Yogic Breathing Enhances Life
The name for yogic breathing is pranayama, and it is the science of breath control. In yoga, the breath can be controlled for various health and spirituality benefits. We breathe from the day we are born until the day we breathe our last breath. Yet our breathing is often shallow, and we draw a minimal amount of air into our chests using the intercostal muscles rather than our diaphragms.
Reasons for shallow breathing
One of the primary causes of shallow breathing is stress. Stress cues the body’s flight or flight response, and sets off shallow breathing. Very few people lead stress-free lives. Anxiety, fear, worry, and anger all result in shallow breathing. Most of us are so used to doing the shallow breathing that we become used to the side effects from it:
- High levels of carbon dioxide in the blood resulting in a condition called hypercapnia in which the blood turns more acidic. Prolonged acidic blood injures the body’s cells and can negatively impact heart functions to create arrhythmia or low blood pressure.
- Fatigue due to lack of sufficient oxygen.
- Mental fog.
Shallow breathing can also be a symptom of several diseases disorders or conditions such as congestive heart failure, pneumonia, pulmonary edema, asthma, COPD, neuromuscular disorders, and post-polio syndrome.
Pranayama offers yogic techniques to help practitioners become conscious of their breathing and control it. In these techniques, the Puraka (inhalation), the Rechaka (exhalation), and the Kumbhaka (breath cessation) are practiced consciously. The purpose of learning to control breathing is to control one’s prana, the subtle life-giving force that flows throughout our bodies.
In yogic philosophy, there are two types of energy in our physical bodies: prana and mind, or consciousness. Each organ of the body then has these two channels which supply energy to it. Modern medicine describes these channels as the sympathetic and the parasympathetic nervous systems.
In yoga, prana means an energy that is responsible for the body’s life, maintenance, and warmth. It is said to originate in one of the three channels in the spinal cord known as nadis, the pingala nadi.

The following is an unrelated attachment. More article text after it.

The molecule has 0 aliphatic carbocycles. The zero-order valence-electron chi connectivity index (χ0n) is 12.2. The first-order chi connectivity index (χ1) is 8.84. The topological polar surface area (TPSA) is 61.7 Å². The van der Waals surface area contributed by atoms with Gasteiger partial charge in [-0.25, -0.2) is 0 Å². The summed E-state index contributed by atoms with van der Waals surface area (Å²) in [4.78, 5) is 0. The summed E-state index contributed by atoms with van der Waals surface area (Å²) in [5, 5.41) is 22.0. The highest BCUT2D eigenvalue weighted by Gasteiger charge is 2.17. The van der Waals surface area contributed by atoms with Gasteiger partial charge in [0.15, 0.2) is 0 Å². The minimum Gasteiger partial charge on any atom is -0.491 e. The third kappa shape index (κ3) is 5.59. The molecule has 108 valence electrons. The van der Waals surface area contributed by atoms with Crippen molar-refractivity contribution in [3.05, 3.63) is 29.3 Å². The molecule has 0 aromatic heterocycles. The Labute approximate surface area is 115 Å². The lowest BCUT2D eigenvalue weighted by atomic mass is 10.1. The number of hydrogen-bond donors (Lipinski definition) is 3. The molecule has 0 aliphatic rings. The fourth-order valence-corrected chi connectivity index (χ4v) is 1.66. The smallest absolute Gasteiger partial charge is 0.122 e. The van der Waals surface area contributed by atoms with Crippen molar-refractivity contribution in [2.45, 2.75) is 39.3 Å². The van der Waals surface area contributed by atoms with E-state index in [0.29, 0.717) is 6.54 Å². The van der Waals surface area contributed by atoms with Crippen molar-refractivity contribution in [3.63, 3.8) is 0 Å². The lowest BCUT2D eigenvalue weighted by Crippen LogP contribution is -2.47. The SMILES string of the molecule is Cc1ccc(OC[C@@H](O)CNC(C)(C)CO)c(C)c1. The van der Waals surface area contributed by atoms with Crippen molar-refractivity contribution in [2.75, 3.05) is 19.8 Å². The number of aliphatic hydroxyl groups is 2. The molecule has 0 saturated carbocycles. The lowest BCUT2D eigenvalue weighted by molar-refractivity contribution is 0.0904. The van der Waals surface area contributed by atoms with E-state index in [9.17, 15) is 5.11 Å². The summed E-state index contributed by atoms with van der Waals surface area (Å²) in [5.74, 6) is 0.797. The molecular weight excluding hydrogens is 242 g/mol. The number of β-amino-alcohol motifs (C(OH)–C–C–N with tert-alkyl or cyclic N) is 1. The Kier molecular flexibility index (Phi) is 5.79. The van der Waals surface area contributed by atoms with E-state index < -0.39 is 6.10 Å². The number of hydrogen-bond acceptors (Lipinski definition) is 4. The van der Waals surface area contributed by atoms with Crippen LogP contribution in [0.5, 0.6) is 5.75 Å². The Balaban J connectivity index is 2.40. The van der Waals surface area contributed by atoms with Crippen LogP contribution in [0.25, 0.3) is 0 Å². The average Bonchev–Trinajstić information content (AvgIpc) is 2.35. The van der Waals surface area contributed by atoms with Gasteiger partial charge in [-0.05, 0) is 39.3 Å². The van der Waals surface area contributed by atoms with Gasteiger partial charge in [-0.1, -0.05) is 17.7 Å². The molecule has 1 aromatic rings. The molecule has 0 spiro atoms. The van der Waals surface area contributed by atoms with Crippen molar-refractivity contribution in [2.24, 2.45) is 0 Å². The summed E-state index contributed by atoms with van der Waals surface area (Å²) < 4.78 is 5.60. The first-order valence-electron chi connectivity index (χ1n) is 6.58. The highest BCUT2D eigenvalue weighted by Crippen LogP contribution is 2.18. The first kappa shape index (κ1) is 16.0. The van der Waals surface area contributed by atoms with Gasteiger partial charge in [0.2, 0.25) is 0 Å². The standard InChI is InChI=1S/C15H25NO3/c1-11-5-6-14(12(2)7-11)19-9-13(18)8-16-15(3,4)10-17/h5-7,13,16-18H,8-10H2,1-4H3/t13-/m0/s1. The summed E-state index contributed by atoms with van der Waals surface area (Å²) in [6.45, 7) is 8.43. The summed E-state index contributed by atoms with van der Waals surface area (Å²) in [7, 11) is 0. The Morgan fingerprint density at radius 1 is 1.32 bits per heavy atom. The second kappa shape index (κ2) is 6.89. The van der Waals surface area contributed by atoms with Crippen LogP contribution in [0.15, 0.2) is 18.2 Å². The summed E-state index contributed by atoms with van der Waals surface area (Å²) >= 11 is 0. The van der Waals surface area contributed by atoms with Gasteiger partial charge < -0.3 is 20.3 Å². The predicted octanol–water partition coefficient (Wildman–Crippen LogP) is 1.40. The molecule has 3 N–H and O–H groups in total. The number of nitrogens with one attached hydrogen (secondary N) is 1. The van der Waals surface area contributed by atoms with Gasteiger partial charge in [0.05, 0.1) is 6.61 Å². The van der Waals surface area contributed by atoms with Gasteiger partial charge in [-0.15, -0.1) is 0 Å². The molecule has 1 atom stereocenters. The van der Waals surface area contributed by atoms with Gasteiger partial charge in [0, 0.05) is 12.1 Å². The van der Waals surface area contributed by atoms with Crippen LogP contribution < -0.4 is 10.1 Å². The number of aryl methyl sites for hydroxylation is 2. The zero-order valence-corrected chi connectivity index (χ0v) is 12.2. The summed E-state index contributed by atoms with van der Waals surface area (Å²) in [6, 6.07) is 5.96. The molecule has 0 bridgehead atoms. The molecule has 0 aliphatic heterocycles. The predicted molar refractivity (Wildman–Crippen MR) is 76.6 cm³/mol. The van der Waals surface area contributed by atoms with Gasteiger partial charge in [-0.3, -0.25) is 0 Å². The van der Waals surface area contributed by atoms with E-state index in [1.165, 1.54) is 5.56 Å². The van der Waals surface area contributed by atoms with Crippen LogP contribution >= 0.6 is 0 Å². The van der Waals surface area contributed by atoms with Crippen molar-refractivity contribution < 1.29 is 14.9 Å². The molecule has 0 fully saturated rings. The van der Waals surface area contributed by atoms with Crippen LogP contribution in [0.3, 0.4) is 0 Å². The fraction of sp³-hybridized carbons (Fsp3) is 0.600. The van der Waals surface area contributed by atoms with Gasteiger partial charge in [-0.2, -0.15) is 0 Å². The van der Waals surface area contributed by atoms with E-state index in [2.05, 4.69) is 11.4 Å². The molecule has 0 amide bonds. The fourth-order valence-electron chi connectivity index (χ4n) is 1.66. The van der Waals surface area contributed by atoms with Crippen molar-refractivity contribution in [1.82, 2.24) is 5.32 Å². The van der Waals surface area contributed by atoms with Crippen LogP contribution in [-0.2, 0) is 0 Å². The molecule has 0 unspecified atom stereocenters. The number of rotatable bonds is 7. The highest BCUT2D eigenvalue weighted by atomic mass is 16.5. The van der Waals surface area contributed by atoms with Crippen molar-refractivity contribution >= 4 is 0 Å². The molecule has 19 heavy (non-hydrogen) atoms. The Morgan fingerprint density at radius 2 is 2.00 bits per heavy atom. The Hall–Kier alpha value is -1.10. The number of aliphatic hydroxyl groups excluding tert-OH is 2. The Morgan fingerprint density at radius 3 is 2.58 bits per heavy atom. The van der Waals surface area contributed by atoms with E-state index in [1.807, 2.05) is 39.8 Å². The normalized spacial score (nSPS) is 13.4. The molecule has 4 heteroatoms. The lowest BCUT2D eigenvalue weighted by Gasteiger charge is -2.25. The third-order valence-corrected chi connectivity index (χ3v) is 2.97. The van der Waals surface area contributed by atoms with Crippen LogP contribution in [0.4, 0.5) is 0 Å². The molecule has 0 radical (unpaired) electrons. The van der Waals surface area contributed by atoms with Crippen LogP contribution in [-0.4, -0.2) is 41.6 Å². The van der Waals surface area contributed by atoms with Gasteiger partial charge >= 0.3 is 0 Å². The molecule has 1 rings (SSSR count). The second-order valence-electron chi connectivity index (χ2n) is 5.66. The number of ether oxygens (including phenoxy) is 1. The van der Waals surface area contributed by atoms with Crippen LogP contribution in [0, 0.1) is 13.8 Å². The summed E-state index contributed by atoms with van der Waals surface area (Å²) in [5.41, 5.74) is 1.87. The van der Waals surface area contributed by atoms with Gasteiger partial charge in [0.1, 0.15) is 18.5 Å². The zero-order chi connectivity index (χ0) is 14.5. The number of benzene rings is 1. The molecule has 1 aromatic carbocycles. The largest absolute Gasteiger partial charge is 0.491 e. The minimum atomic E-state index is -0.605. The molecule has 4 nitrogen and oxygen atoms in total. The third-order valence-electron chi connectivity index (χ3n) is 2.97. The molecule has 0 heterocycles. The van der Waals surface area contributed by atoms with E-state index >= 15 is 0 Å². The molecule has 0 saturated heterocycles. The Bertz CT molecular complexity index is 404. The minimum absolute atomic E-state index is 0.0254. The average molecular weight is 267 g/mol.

Pranayama can help people learn to breathe deeply
Various yoga poses are known as pranayama exercises, and can help people learn how to breathe better. Here are two of the many available:
- Lion Pose
This is the fun one, also known as Simhasana, in which you kneel on the floor with the right foot crossed over the left one in the back and sit back on your feet. Pressing the palms against the knees with fingers splayed, take a deep breath in throng the nose. Open your mouth and eyes wide, and stick out your tongue while clenching your front throat muscles.
- Yoga of Sound Breath
Also called Svara Yoga Pranayama, this pose is designed to help you become better acquainted with your breath. Sitting comfortably upright with legs crossed in the front, pay attention to your breathing. Notice the flow between your inhale and your exhale and you will possible see that your inhale touches in a different place on your right nostril than it is on your left nostril. After a couple of minutes, narrow your inhalations, doing that for a couple of minutes. Next, breather normally for 30 seconds and repeat the entire exercise.
Pranayama techniques combine with yoga poses to increase the health of your entire body.
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